Scotch & Soda’s fashion is individualistic, eclectic, says CEO Dirk-Jan Stoppelenburg7 min read . Updated: 08 Apr 2017, 01:04 AM IST
Scotch & Soda's chief executive officer on Amsterdam fashion, global fashion trends and what the fashion brand draws inspiration for its clothes from
New Delhi: Scotch & Soda is an unusual name for a fashion brand. As it turns out, the name was inspired by a simple coin trick. “When I was first approached by the owners to join the company four years ago, I checked about the name. They told me it came from one of the most basic, classic magician’s tricks," says chief executive officer (CEO) Dirk-Jan Stoppelenburg. Scotch & Soda, he says, draws inspiration for its clothes from almost everything. For instance, the Spring-Summer 2017 collection, on display at its Noida store, showcases the jungles of Congo.
Founded in the 1980s, Scotch & Soda was rebranded and relaunched in 2001. After clocking almost €1 billion (around Rs6,800 crore today) in retail value of products sold annually, the Dutch brand has entered India through a franchise agreement with Reliance Brands. It opened two stores in India last month—at the Mall of India, Noida, and Palladium Mall, Mumbai. A third store is coming up soon in New Delhi’s Ambience Mall.
Stoppelenburg, 49, says Scotch & Soda represents Amsterdam, its fashion and eclectic state of mind. “Just like its culture which is very cosmopolitan, its (Amsterdam’s) fashion is also very embracing. It takes things from across the world and mixes them up to make its own style," he points out.
Edited excerpts from an interview:
What made you come to India at a time when some other luxury and lifestyle brands are shutting shop?
The only fair answer is because Reliance Brands found us and vice versa. The world is vast; we are there in some countries and not there in others. We don’t think in terms of “oh, we have to be in that country". We wait for the right partners to come along. We have gone to smaller, less significant countries before we entered the more important ones. As a fashion company, you present your soul to the world through the clothes and accessories that you create, and you can only do that if you have a local partner who understands and embraces it the way you do and is able to present it the same way to the target clientele. Had Darshan (Mehta, president and CEO of Reliance Brands) and I met seven years ago, we’d have been here then.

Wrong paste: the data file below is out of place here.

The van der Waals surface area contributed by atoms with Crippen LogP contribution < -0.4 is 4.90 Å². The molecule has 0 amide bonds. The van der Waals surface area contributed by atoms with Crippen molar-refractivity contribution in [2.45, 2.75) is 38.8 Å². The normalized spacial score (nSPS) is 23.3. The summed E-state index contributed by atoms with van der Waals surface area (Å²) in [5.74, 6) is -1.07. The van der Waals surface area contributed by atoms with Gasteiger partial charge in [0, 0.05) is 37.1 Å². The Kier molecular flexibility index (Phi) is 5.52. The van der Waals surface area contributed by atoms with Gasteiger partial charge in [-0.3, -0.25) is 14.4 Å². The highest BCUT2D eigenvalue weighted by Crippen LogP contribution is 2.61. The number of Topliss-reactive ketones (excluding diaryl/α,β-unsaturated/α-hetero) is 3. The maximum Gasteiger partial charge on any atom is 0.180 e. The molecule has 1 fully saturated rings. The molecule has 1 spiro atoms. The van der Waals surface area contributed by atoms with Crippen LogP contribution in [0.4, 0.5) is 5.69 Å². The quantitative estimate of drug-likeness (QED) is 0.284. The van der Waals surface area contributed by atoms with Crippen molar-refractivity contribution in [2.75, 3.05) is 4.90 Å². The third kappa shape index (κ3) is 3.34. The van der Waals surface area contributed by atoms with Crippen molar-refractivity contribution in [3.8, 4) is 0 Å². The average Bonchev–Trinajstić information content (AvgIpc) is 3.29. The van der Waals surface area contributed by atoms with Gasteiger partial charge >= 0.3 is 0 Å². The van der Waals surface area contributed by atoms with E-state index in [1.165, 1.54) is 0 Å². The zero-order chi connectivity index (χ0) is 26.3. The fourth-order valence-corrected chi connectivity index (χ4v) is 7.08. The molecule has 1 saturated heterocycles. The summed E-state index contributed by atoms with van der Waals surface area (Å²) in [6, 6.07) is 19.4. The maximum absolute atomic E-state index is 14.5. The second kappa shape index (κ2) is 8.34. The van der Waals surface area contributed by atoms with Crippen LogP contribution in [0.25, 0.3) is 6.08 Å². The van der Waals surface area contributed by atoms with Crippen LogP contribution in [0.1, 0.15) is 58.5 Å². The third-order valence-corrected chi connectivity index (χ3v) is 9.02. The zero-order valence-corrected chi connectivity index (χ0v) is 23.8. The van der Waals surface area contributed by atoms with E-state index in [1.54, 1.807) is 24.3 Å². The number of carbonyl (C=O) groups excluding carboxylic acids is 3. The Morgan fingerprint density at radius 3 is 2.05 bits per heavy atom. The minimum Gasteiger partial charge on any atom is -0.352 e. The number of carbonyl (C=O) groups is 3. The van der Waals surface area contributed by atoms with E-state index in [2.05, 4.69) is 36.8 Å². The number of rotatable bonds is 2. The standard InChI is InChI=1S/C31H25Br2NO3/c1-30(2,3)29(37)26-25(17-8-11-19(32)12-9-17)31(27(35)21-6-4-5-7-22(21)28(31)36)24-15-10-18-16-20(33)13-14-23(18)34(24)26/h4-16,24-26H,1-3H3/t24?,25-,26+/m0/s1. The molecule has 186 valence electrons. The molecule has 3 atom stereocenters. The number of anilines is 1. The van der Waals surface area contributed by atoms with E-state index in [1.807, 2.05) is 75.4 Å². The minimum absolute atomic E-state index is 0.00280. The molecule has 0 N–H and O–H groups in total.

Tell us more about the brand’s history and legacy.
We are a young brand and I think still at the level where we are discovering ourselves. We didn’t do any kind of marketing until very recently. And yet we will close this year with brand sales of about €1 billion. So we have become significant but without marketing. When I speak about this to colleagues who have been here longer, they tell me that it is not unusual. Word-of-mouth publicity has been our best bet so far. Even our stores are designed very subtly. I knew there was a Scotch & Soda store in Amsterdam, my home town, and I even had its address but I walked around it several times before I finally found it. So this is a brand that you discover. That’s how we have been built and grown.
What do you bring to the world of fashion?
The world of fashion can be explained as an archipelago. One of the islands is American sportswear. The brands that dwell in this island make apparel to suit the tastes of the American east coast. Then there are Italian luxury and classic French islands. There are also the Scandinavian minimalists on one island. Scotch & Soda inhabits a completely different island because no one else does Amsterdam fashion. You know, most brands are associated with their places of origin. If you say Paul Smith, you know it is British. In the same way, Scotch & Soda conveys the eclectic feeling that Amsterdam is to the world. Amsterdam is much less known as a fashion destination. So the idea behind the brand really was to present Amsterdam’s fashion.